IAEA panics over faulty Nuke plant in India

VIENNA/ New Delhi – The global nuclear watchdog the International Atomic Energy Agency (IAEA) is deeply disturbed with the state of affairs at the Kudankulam nuclear plant that India is set to commission later this month, anonymity requesting at the agency told The Daily Mail here in Vienna. These sources say that the agency had been closely monitoring the state of affairs at India’s Kudankulam nuclear plant for quite some time and related media and intelligence reports were adding to the agency’s worries day by day. These sources further said that the IAEA received credible information that there were certain serious safety issues with the Kulankudam plant but the issues at that stage were out of the agency’s domain as it was considered an internal matter of India and the matter was also in India’s Supreme Court. However, these sources say, after the Indian apex court gave go-ahead to the Indian government earlier this month to launch the plant without eradicating the safety concerns, some new issues also surfaced that included using of highly substandard components by the Indians in the nuclear plant and concerned officials of the agency were reportedly consulting sections concerned to bring the issues to the agency’s domain. However, any official comment by the IEAE was not available till the filing of this report.
Our Correspondent Anjali Sharma ads from New Delhi: Scientists from several Indian institutions have written to Prime Minister Manmohan Singh as well as the Chief Ministers of Tamil Nadu and Kerala, expressing their extreme concerns over the use of substandard components in the Kudankulam nuclear power plant in Tiruneveli in southern Tamil Nadu.
The scientists pointed to credible reports that said four valves in a critical safety system in the plant were found to be seriously defective. A copy of the letter was also sent to the secretary of the Department of Atomic Energy (DAE).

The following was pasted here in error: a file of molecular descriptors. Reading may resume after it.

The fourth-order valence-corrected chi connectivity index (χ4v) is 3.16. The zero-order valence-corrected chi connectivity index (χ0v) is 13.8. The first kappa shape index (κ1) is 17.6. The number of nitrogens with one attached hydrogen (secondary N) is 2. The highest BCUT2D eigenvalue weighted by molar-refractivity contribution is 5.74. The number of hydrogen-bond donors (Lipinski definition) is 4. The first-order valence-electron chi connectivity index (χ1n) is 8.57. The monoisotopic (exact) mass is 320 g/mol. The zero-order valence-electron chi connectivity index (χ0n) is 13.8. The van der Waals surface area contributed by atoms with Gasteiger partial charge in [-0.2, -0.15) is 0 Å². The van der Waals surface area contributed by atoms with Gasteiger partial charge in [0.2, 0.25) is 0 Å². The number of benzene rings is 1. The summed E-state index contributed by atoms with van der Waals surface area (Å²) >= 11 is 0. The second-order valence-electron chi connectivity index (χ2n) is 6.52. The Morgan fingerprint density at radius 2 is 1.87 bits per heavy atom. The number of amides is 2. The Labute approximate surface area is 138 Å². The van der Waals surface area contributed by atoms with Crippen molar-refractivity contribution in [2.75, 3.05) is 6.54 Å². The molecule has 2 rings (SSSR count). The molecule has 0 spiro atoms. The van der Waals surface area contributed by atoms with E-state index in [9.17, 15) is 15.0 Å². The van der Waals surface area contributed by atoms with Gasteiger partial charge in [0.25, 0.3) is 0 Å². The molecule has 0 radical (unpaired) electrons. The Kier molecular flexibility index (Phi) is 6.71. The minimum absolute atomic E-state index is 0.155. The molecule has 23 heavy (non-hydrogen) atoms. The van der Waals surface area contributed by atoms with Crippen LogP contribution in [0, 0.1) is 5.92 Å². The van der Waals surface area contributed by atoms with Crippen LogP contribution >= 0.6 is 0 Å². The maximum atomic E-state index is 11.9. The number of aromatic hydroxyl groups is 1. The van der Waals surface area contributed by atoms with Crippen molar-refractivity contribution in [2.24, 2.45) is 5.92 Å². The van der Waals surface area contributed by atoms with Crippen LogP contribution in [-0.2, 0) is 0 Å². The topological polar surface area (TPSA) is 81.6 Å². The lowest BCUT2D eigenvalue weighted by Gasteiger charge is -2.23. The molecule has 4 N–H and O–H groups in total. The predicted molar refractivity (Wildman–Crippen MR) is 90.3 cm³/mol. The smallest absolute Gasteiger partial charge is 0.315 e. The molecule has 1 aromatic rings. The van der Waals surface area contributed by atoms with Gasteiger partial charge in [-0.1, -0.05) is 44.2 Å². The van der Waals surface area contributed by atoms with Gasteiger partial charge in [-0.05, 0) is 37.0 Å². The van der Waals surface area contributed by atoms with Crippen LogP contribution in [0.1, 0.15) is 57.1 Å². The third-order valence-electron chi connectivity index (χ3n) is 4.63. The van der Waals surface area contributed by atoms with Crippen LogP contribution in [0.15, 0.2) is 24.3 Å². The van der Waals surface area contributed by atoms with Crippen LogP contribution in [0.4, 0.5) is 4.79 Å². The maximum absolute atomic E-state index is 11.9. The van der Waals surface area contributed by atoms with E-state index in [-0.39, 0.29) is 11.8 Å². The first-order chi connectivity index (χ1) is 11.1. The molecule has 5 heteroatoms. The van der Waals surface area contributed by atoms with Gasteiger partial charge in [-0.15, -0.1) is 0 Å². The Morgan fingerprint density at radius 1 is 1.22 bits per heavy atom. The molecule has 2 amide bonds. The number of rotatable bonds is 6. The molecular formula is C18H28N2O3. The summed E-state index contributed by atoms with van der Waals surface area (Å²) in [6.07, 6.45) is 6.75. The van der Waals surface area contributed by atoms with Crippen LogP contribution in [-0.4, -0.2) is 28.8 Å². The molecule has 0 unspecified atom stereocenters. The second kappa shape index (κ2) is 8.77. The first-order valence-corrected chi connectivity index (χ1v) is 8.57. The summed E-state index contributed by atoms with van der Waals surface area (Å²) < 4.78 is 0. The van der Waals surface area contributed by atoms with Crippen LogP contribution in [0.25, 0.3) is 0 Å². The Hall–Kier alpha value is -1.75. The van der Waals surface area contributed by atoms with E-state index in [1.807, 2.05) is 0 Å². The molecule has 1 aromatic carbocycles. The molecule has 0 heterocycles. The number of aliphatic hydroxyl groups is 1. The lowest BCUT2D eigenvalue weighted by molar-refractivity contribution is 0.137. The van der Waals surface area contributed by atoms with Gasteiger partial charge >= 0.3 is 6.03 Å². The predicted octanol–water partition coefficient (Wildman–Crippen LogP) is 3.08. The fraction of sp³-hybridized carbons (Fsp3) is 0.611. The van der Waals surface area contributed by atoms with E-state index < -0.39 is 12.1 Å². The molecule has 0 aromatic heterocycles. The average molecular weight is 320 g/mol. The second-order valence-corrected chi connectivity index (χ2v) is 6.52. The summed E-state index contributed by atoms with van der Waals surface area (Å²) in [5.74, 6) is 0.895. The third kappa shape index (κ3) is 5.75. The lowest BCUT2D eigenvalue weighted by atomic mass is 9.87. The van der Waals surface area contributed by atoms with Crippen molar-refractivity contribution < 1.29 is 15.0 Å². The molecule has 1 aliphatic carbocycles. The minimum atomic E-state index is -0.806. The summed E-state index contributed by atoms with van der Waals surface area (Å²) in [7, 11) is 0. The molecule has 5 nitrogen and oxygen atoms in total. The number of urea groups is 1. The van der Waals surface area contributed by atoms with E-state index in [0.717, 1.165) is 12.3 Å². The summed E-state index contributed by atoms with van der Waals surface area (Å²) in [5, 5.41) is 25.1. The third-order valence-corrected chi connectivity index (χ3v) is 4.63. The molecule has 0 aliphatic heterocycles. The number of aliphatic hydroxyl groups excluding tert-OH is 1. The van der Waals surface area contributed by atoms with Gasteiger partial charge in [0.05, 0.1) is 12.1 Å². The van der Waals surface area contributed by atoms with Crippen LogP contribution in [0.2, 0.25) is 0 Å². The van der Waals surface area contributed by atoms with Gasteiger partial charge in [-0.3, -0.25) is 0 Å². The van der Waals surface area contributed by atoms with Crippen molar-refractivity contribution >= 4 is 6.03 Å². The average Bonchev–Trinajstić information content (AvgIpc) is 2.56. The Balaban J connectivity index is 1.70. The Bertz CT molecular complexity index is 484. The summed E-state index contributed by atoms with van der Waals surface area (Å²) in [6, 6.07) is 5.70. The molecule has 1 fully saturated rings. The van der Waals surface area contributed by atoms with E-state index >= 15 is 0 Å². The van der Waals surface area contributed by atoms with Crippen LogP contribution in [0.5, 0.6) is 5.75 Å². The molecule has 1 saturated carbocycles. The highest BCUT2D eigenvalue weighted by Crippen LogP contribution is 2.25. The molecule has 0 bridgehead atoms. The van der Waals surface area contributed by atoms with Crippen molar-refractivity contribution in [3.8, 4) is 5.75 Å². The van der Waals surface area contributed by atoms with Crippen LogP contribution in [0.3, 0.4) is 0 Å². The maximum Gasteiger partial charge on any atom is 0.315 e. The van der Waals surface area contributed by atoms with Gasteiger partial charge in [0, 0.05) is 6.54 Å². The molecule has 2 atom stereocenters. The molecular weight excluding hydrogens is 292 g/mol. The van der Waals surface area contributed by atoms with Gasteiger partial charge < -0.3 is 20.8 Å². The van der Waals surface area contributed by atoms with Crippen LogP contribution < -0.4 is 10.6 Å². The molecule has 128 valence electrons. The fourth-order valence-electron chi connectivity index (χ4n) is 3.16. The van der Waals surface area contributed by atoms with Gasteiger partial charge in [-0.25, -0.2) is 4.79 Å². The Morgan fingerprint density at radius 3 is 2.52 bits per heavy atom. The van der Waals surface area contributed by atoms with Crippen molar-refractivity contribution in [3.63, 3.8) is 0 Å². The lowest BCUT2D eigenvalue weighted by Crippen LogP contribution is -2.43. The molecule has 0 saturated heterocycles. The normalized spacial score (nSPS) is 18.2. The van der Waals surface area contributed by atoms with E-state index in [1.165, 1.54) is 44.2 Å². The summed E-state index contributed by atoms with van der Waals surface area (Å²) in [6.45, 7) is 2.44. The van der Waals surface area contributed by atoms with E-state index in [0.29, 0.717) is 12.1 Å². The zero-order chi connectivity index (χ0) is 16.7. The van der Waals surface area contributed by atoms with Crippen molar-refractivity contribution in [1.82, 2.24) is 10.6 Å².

“As the Chief Minister of the states, hosting and neighbouring the nuclear power plant, the two of you have a responsibility to satisfy yourself and the residents of Tamil Nadu and Kerala that the plant has been constructed to the highest safety standards,” read the letter, singed by 60 top scientists of India. “Any exercise to assure oneself of the quality of components used will have to be done before the plant is commissioned. Once commissioned, the radioactive environment in sections of the plant will make it impossible to access and test some potentially critical components,” it added.
The letter was signed by scientists from Indian Institutes of Sciences, Bangalore (IISc), Indian Institute of Technology (IIT)-Madras and Bombay, Indian Institute of Astrophysics (IIA), Indian Institute of Science Education and Research (IISER), Indian Institute for the Cultivation of Science (IACS), National Institute of Advanced Studies (NIAS) and Inter-University Centre for Astronomy and Astrophysics (IUCAA) and several other research institutes.
On May 6, the Supreme Court gave a go-ahead to the project saying there is no basis to say that the plant will have an adverse impact on the environment and people living near the site. However, the Indian Supreme Court did not address the issue of unreliable safety valves and use of highly substandard components in the plant by the Indian government. 

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